Almonihah nodded a silent agreement as Zakhin’Dakh pumped his wings to try to open up some distance between himself and the skeletal dragon. It didn’t last long—in spite of its complete lack of wing membranes, the undead dragon was fast, its only disadvantage being a lack of maneuverability. As soon as it had itself turned around it was again gaining on the three despite Zakhin’Dakh’s efforts. And so again the big griffon had to dive aside as it slashed at them with a claw… and then bank sharply as Almonihah shouted a warning about its breath.
Multihued lightning sizzled just past his head-frill. While normally lightning would not have been of concern to him, the half-bronze dragon suspected that a hit from this dragon’s breath would be quite deadly even to himself, or to Garkhen.
Suddenly a voice spoke from the air nearby them. “We have your position, but we’ll only be able to open a portal once with the interference here! Just fly straight for a while and we can get you out!”
Almonihah looked about suspiciously, wondering if it were a trick of the chaos around them. Garkhen, however, exclaimed, “It is the mages from Midport!”
“Right, but flyin’ straight’s easier said than done.”
“I can do it!” Zakhin’Dakh interjected. He dove one last time as the dragon made another pass and then leveled out.
Almonihah watched the skeletal dragon come around for another pass. “They’d better make that portal ‘f theirs quick…”
The big griffon held his course even as the dragon behind him finished turning and started closing, its jaws opening.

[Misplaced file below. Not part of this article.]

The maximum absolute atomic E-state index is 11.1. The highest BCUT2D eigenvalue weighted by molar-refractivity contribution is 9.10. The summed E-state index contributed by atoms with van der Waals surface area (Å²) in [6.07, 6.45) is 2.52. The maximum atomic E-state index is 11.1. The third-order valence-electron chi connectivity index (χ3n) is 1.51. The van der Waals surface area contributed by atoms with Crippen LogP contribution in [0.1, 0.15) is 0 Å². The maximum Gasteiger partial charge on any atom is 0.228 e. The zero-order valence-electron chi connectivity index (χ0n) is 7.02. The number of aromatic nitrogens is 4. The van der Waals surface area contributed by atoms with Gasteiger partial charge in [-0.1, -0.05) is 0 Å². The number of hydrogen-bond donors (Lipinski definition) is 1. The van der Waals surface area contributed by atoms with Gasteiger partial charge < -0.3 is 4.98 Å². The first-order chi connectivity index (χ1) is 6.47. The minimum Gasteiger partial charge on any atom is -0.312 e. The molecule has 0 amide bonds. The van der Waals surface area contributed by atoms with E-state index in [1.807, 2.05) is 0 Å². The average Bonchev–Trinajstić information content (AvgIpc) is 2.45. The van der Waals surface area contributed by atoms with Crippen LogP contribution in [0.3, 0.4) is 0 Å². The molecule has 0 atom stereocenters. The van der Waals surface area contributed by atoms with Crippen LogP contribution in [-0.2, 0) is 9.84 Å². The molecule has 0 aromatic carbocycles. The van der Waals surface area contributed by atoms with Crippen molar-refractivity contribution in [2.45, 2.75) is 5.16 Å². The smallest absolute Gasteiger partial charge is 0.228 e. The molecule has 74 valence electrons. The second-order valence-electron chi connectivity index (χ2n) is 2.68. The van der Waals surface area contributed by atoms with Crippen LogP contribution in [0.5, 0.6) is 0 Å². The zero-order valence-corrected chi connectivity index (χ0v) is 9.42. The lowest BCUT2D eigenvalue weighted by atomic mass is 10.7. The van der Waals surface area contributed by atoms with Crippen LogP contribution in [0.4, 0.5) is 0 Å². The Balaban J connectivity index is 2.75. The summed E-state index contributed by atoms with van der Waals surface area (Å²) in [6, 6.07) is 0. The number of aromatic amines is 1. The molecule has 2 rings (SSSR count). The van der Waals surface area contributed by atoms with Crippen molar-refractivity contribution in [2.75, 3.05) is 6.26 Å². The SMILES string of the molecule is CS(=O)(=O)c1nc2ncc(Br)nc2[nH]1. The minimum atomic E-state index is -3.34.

The Warder chanted a spell-prayer and held up his symbol of Bahamut. After a brief moment there was a searing flash of light as the dragon’s breath met Garkhen’s ward in the air just behind Zakhin’Dakh. The Warder groaned as the strain of maintaing the ward struck him, but he hung on grimly until the bolt of chaotic energies faded… and then promptly fell unconscious, avoiding falling out of the saddle only because he was strapped in.
Almonihah swore under his breath. “’f they don’t open up that port…”
A sudden rippling split the air in front of Zakhin’Dakh, soon forming into a circular view into the interior of a building. The big griffon had only enough time to close his wings (and thereby avoid having them hit the edges of the portal) before he was through, talons and claws suddenly meeting stone floor as he crashed into the ground at full speed, Almonihah tumbling off his back and across the floor as he did so. The half-bronze dragon came to an abrupt stop when he smashed into a wall as Zakhin’Dakh skidded to a halt, partially on his side after his legs had given out from the impact of landing.
So, here’s the rest of chapter 17. I just… I think I scared myself off from it. I’m still not particularly happy with it, but it’s done. I was trying to write a hectic, climactic final scene, and… didn’t really get what I wanted.
Chapter 18 is going to be the final chapter, and it’s already in progress. I’m hoping to wrap it up by next week, but either way I’ll post next week.